Why I Wear Makeup (Even If I Hate It)

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01_sshokrae_beauty-6-Edit_SunnyShokraePhotographed by Sunny Shokrae.
There’s a scene in Mad Men where Joan says to Peggy, "You want to be taken seriously? Stop dressing like a little girl." The first time I heard her offer that snarky bit of advice, it resonated with me. Though Joan’s comment seemed to highlight an outdated, sexist way of thinking about female success, it taught me one very important thing: It’s amazing how far playing by the rules can get you.

I’m not the most conventionally attractive person around, and like many people, I have perpetual circles under my eyes, various blemishes, and a face that’s not too symmetrical. And, don’t even get me started on the eyebrows I was born with.

Recently, Leandra Medine over at Man Repeller wrote a piece explaining why she doesn’t wear makeup, and I related to many of the things she had to say. Like her, I’m pretty cool with my unusual looks and prefer feeling clean and natural, prioritizing my skin care and clothing. Yet, unlike her, I still feel compelled to wear makeup almost every day.

Growing up, I was a so-called tomboy: I dressed boyishly, had short hair, and never gave a thought to my looks. As I became an adolescent, though, I started caring more about boys and popularity. Looking at the girls around me, I realized that, to fit in, I couldn’t continue to wear oversized Beatles T-shirts and let my acne show. So, over time, I figured out how to dress, act, and look “girlier.” I even started wearing makeup.

I learned to appreciate many parts of being traditionally feminine, but makeup continued to feel unnatural and like a forced habit. Yet, I quickly learned that I was treated differently during those times when my perceived flaws weren’t disguised. The older I get, the more I feel this. I’m regarded so differently depending on whether or not I’m made up. When I’m too lazy to put makeup on before I go out, bartenders seem less eager to serve me. If I go to a salon with a bare face, I’m treated like an alien.
Megan's-Beauty-Bag_GraceSunPhotographed by Grace Sun.
It’s weird, because you’d think the fact that I feel more confident without a painted face would have some effect. But, in my experience, even the most genuine smile and friendly attitude don’t matter if my face isn’t contoured.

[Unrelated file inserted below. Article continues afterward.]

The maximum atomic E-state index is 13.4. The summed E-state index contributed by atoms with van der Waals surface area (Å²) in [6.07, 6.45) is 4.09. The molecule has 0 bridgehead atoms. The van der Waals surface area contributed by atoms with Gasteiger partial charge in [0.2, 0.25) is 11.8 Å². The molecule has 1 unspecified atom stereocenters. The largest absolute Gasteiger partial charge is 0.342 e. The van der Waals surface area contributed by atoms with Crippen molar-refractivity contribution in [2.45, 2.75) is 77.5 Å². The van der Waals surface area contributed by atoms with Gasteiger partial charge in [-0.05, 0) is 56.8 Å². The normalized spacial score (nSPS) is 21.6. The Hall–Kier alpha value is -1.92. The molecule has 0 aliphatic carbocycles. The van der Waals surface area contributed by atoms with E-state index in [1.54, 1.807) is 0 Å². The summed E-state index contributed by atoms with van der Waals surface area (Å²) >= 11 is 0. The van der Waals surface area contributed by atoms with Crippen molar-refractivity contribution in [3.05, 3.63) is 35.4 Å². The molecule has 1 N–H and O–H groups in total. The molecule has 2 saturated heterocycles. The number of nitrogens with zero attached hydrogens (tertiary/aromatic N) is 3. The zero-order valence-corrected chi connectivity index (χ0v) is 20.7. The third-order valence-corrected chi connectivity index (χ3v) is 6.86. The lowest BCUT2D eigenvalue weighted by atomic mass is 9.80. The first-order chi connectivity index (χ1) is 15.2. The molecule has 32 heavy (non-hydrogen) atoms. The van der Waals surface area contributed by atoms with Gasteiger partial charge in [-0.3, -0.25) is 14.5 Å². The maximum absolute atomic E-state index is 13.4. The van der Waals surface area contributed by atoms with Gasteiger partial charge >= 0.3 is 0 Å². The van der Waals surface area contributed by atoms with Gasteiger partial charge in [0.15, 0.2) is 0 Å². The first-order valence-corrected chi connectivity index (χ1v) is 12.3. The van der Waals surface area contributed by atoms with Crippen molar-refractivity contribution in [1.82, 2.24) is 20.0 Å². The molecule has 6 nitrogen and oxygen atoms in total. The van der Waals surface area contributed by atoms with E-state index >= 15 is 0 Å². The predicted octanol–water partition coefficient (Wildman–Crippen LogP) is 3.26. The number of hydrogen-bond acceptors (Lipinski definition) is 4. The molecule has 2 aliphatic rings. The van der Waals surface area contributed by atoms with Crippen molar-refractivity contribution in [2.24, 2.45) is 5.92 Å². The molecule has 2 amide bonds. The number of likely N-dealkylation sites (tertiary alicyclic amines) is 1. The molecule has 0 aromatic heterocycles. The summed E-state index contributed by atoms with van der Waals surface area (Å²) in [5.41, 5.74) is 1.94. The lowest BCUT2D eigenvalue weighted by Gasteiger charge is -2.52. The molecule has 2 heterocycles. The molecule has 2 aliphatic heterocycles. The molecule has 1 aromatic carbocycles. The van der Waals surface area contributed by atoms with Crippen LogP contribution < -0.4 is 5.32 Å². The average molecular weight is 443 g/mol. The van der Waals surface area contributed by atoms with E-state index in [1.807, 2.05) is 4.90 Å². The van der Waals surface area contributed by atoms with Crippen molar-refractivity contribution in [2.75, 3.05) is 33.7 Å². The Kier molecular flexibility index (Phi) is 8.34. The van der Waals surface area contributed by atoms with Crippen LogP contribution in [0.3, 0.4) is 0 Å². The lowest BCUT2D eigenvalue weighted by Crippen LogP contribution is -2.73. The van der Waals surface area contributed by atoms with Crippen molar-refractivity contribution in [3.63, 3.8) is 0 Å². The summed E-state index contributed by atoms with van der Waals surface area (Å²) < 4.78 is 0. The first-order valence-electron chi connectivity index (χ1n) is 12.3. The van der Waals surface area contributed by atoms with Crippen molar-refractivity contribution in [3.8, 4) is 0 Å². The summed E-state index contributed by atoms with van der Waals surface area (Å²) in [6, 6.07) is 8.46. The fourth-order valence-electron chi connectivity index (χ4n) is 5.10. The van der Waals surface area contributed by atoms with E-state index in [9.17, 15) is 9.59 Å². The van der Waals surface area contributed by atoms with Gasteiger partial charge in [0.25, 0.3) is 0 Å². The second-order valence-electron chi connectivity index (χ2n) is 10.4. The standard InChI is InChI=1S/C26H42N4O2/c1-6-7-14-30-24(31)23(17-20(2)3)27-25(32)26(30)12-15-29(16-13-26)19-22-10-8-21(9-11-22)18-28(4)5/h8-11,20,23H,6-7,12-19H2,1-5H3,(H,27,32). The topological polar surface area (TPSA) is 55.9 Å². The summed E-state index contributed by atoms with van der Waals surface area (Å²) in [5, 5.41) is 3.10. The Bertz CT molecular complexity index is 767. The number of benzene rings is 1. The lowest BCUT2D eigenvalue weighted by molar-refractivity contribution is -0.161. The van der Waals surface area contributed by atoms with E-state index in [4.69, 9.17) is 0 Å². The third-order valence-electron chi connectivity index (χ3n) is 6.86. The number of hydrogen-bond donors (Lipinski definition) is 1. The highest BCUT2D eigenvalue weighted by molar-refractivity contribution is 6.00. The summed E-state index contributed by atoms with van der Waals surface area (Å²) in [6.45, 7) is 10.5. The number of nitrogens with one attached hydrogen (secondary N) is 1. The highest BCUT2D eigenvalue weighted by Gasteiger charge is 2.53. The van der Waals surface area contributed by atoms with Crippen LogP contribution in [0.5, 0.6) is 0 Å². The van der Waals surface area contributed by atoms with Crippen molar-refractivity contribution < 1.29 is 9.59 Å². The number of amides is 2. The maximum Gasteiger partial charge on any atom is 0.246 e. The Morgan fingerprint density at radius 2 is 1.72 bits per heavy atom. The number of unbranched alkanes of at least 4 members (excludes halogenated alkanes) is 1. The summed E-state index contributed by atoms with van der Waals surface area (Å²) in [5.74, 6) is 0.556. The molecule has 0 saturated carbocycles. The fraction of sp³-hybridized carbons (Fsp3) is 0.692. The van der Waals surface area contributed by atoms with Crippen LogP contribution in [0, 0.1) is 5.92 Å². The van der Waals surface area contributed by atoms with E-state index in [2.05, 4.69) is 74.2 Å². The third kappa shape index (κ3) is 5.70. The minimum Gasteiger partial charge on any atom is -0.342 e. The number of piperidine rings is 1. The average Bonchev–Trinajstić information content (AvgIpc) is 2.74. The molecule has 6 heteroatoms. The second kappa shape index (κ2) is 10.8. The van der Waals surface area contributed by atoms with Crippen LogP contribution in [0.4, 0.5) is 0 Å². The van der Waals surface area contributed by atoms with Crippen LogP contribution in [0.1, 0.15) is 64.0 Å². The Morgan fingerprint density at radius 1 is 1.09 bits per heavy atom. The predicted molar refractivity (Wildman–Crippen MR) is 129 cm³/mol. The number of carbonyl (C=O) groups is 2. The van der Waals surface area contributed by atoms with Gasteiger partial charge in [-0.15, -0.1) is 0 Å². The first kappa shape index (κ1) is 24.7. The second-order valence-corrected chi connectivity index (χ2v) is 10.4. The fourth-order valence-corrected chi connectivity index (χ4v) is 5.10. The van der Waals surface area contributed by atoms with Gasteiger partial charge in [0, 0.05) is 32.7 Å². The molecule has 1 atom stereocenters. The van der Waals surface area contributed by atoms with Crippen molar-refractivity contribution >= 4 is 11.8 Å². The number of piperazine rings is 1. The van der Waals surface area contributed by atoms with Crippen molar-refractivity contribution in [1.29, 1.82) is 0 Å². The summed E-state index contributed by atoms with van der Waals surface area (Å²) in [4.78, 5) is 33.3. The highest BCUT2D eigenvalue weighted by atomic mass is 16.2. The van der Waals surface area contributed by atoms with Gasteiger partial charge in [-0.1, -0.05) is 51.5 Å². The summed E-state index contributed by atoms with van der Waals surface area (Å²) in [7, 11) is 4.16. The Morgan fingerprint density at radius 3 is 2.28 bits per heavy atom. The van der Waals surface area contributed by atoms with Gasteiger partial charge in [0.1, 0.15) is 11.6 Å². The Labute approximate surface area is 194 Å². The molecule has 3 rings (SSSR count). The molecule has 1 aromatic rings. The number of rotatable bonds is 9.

I hate that. I know plenty of girls who love makeup and wear it for themselves, for confidence or even just for fun — and I’m jealous. I totally understand how makeup can be a form of expression, and I really do think people who rock blue lipstick are pretty righteous. It’s just not my form of expression. I don’t think makeup is fun, and even the best foundation is still just foundation to me. But, I wear it anyway, for other people.

I wear it because, the fact of the matter is, we all have pretty ridiculous beauty standards. I wouldn’t be surprised if even I am inadvertently friendlier to women wearing makeup. As much as I despise it, I’m just not expecting to walk into an office full of makeup-free faces. And, because all the media I consume exclusively features made-up faces, a washed-out visage is a little jarring.

Even if we like to think otherwise, most of us are judging people based on their appearance. And, the reason I wear makeup is to ensure that I am perceived in a certain way. Those dark circles under my eyes that I find sort of charming? Most people will assume I’m frazzled, sick, or hungover. The few blemishes I have on my chin that I don’t care about? Some will likely think I look young, unprofessional, or, frankly, disgusting. With a bit of foundation, mascara, and something to make my lips the same color, though, I appear rested, professional, and clean. For me, wearing makeup is akin to ironing a shirt: It shouldn’t be necessary, but it at least lets people know I have my act together.

Beauty standards suck, and I'm aware that being treated differently when I wear makeup is not their worst incarnation. I know that, ultimately, I choose to play into people’s expectations. I’m not brave enough to be like the Man Repeller, who can boldly defy what other people want her to look like. I choose not to test whether employers will be as open-minded as my boyfriend. I choose to get faster treatment at the bar. I choose to play by the rules.

Like Peggy after taking Joan’s advice, I’m just trying to be taken seriously.


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